New research showed that interruptions drastically increase a nurse's mental workload during EMR documentation.
Every workplace comes with its distractions, but most don’t carry stakes quite as high as an emergency department (ED). And for nurses in the ED, interruptions during electronic medical record (EMR) documentation are worse for their workflow than during any other task.
That finding came from a group of University of Missouri researchers. Jung Hyup Kim travelled with his students up to the Mayo Clinic in Rochester, Minnesota to spend a week observing how the ED nurses there worked.
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They broke the nursing workflow into 8 main tasks: direct patient care, indirect patient care (like reviewing test results or setting up a room), EMR documentation, communication with colleagues, travelling between destinations, work outside the ED, social moments like meals and breaks, and other tasks. The most common interruptions were from phone calls, colleagues, residents, doctors, or patient family members.
During their time at Mayo Clinic, they followed experienced nurses and timed their way through these behaviors. Kim’s team then used a Goals/Operators/Methods/Selections rules simulation model to see how interruptions added to the nurses’ mental workload during those tasks.
“Based on our analysis, we figured out if ED (emergency department) nurses were interrupted in patient care activities, their workload was about two times higher,” Kim explained. “With EMR documentation…the workload was about four times higher than in a non-interruption scenario.” That's important, because a more intense mental workload correlates with a higher chance of errors. And when it comes to patient care, or even the act of documenting it, those errors can compromise safety and raise costs.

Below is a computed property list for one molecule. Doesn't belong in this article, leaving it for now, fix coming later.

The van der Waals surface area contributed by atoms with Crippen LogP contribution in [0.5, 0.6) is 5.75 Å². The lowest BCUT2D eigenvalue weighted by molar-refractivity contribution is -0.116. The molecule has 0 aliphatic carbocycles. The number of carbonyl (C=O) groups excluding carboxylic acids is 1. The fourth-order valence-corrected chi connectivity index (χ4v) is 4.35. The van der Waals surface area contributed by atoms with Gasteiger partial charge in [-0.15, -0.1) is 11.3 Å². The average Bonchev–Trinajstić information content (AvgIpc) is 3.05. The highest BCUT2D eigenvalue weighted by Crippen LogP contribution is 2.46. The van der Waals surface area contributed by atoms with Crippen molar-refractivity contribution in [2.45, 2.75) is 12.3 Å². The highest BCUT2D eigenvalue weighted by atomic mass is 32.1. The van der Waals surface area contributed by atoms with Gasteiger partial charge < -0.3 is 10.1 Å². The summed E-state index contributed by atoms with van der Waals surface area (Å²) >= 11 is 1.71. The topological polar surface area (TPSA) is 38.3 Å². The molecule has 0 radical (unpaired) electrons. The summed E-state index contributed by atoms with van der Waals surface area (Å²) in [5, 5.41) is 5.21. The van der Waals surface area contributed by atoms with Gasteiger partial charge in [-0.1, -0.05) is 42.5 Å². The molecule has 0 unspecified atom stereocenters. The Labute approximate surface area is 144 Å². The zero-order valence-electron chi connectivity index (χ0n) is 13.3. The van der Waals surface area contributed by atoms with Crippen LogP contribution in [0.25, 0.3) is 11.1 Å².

Kim, an assistant professor Industrial and Manufacturing Systems Engineering, has devoted plenty of time to studying how to make nursing more efficient. The new research follows a previous report which explored how nurse movement throughout an intensive care unit using wearable trackers.
He said nurses should probably be trained to avoid non-emergency phone calls and queries while providing patient care or using the EMR systems. Relatives of patients should probably take note, too, not to interrupt the nurses.
The work doesn’t point the finger at the EMRs themselves—though medical professionals often do. The systems themselves are frequently berated for being confusing and time-consuming to use—and overall, healthcare workers have increasingly called for a less-crowded, more straightforward digital environment.
Mayo Clinic has previously used a combination of GE and Cerner platforms across its different departments and locations, but is currently in the midst of a systemwide Epic rollout.
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